A late goal from teenage substitute Divock Origi gave Belgium a hard-fought Group H victory over Russia at a sun-kissed Marcana Stadium Sunday.
The 19-year-old striker pounced on Eden Hazard's cut-back to drive the ball high into the net past Igor Akinfeev, sending Marc Wilmots' team into the last 16 of the World Cup with a game to spare.
In Sunday's second Group H fixture, Algeria overcame South Korea 4-2 in Porto Alegre for its first World Cup victory since defeating Chile in Spain 1982.
The results mean Russia, Algeria and South Korea all still have a chance of progressing to the second phase alongside Belgium, with the final round of matches on Thursday.
Belgium 1-0 Russia
In what was largely a tepid and tame match, Belgium controlled much of the possession -- although it was Russia who had the better of the early play and chances.
Victor Fayzulan's low drive from the edge of the box was saved by Thibaut Courtois as the sides sized each other up early on.
Alexander Kokorin missed a glorious chance for the Russians just before halftime when he headed wide unmarked from only eight yards out.
Fabio Capello's men felt they should have had penalty earlier in the half after Maksim Kanunnikov tumbled under the challenge of Tony Alderweireld but the referee adjudged the Russian midfielder to have stumbled over the ball.
If the first half was starved of chances, the second half was famished. There was little of note until the last 15 minutes when the Belgians began to press
Kevin Mirallas drilled a free kick from 25 yards low against Akinfeev's right-hand post before Hazard had a shot deflected narrowly wide after displaying some nifty footwork inside the Russian penalty area.
But just as a draw seemed likely, the Chelsea star again weaved some magic to set up Origi -- who had come on in the second half to replace the ineffectual Romelu Lukaku.
The late strike also marked the first time a teenager has scored at a World Cup since Lionel Messi did so for Argentina against Serbia in 2006.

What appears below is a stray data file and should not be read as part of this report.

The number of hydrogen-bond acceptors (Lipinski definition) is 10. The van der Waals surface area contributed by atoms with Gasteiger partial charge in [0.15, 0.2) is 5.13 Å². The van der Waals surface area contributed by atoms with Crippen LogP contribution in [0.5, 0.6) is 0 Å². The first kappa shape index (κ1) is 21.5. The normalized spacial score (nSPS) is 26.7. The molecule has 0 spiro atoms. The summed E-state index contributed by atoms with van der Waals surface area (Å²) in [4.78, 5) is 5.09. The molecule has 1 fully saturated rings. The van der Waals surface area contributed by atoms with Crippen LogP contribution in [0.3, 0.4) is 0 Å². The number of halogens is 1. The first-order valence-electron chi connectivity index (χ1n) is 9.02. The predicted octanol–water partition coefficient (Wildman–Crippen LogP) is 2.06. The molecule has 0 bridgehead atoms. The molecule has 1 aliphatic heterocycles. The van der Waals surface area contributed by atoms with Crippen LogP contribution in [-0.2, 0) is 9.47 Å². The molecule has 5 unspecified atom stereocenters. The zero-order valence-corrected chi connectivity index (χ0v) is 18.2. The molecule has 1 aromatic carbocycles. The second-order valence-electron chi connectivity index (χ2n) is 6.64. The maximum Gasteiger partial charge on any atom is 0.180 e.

"It was a highly tactical game," a satisfied Wilmots told reporters after the match. "We were fresher, we were better and that made the difference -- maybe due to our very good fitness preparations."
With qualification now guaranteed, the 45-year-old also hinted at resting players for the final group match against South Korea Thursday.
"We want to be number one in the group but if there are yellow cards or for reasons of freshness I may make a decision," said Wilmots, who is Belgium's all-time leading scorer at the World Cup with five goals from the three tournaments he played at from 1994-2002.
Capello, meanwhile, lamented what he saw as his side's hard luck in his post match comments.
"The truth of the matter is we had chances to win it but we lost. Both teams gave it their all and unfortunately it was Belgium that was able to make it," the Italian said.
"We have to look forward and I said when we came to play in this World Cup after being absent for 12 years that this will be a great help for us to understand the level we need to be at in future competitions."
Algeria 4-2 South Korea
The Desert Foxes picked up their first World Cup victory in 32 years after a three-goal first-half blitz at Estadio Beira-Rio.
Man of the match Islam Slimani, defender Rafik Halliche and forward Abdelmoumene Djabou gave the North Africans a convincing lead as they overpowered the 2002 semifinalist.
Son Heungmin pulled a goal back for South Korea at the beginning of the second half before Yacine Brahimi -- who switched allegiance from his native France last year -- restored Algeria's advantage with a tidy finish after a one-two with Slimani on the edge of the area.
South Korea captain Koo Jacheol then pulled another back with 18 minutes remaining, but Algeria held on for the historic win.
Coach Vahid Halilhodzic, who guided Ivory Coast to the last World Cup but was fired before it started, knows his team can reach the second round for the first time by beating Russia on Thursday.